Saturday, August 11, 2012

A look at the marathon field and Canada's chances at cracking top 25

Canadian marathoner Dylan Wykes says a top 25 finish would be his target, a top 10 a dream. People have high hopes for Ryan Hall but the coverage is focused on the Kenyan and Ethiopian athletes who are lining up Sunday for the men's Olympic marathon.

The IAAF released the start list of the 105 marathoners who will be racing in London, and it provides a very interesting snapshot. I took the list and sorted them by their personal best and 2012 best times. (SEE GOOGLE TABLE BELOW.)

On 'paper,' the coverage focusing on the Kenyan-Ethopian rivalry holds very much true. According to the personal-best times, the top six runners are indeed from the two countries, with fastest times from 2:03:42 to 2:05:04. Ryan Hall's best time, which coincidentally clocked in London, puts him as the seventh fastest by personal best times.

Of course, Ryan wasn't able to muster that type of performance at the Olympic trials, so it's a big unknown on whether he'll be in the form to match the type of running he did to stick with the top of the pack. (Note Ryan did that blistering 2:04:58 in Boston, but that doesn't count as a record because of the nature of the course.)

If you sort the field by their 2012 season best times, the top four are from Kenya and Ethiopia, and the U.S. runners Meb Keflezighi and Ryan fall to 18th and 19th.

On the Canadian end, the tough qualification standards we put our guys through actually put them in a good mid level position. Dylan's best time puts him at 39th out of 105 athletes while Reid Coolsaet is at 42 and Eric Gillis at 46. The Canadian runners aiming for top 25 finishes which seems very doable in the course of a race like this.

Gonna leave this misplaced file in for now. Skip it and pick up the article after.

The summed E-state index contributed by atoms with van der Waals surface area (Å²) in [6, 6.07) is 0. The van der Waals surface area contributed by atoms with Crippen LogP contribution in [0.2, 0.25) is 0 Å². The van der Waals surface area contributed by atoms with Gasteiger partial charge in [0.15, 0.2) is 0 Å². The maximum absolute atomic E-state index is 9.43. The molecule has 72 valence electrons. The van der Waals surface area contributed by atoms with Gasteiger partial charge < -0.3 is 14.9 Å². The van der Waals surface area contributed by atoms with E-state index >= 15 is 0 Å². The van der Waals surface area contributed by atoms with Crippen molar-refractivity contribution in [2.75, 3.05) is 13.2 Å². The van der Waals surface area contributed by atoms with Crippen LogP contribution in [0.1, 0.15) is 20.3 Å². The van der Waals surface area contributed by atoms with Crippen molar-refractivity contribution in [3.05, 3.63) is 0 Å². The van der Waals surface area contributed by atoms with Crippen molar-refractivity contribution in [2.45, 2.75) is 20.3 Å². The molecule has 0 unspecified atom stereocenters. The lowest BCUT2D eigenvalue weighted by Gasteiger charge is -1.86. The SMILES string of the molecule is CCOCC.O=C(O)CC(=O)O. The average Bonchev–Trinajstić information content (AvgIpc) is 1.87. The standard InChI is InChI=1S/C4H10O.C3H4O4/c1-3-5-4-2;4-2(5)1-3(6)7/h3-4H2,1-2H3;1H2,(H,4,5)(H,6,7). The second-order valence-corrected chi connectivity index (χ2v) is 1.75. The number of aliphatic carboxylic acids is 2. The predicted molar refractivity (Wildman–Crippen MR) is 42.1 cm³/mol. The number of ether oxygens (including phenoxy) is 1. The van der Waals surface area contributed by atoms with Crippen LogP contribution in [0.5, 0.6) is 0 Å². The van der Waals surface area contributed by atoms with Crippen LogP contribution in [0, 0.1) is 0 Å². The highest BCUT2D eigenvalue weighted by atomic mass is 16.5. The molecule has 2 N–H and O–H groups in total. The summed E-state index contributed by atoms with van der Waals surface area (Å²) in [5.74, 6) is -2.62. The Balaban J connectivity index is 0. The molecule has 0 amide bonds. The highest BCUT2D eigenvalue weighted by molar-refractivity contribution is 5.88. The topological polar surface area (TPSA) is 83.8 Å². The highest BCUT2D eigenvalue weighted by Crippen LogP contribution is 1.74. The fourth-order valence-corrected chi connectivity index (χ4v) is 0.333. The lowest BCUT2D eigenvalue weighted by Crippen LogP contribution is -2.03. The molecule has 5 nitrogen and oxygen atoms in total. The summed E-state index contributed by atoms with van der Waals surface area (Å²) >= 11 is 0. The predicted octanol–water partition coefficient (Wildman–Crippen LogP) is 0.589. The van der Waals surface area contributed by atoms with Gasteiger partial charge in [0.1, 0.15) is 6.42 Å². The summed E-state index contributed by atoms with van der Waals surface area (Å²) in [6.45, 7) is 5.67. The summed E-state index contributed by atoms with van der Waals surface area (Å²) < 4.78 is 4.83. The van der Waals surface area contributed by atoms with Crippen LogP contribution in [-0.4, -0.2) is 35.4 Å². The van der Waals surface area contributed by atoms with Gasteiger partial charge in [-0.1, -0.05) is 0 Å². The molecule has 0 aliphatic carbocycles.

The Olympic marathon, unlike flat, cool and fast marathons in Berlin or Chicago, are not expected to produce anywhere near record times. Though those who would doubt the field only need to look at the stunning performances in Boston two years ago and in hot Beijing in 2008. Clearly, some runners are pushing the marathon way beyond what commentators expect. According to forecasts, the start time Sunday will be 22C and climb to 24C by 1 pm. The wind, at 15km, should be a small factor but also the winding looped course with tonnes of turns. With that weather, more than 8 to 10C higher than ideal cool fall conditions, I'd be excited but surprised if we saw anywhere close to record pace.

But with so many fast runners in the field, who knows.
Below: Click on tabs below to switch between PBs and 2012 times

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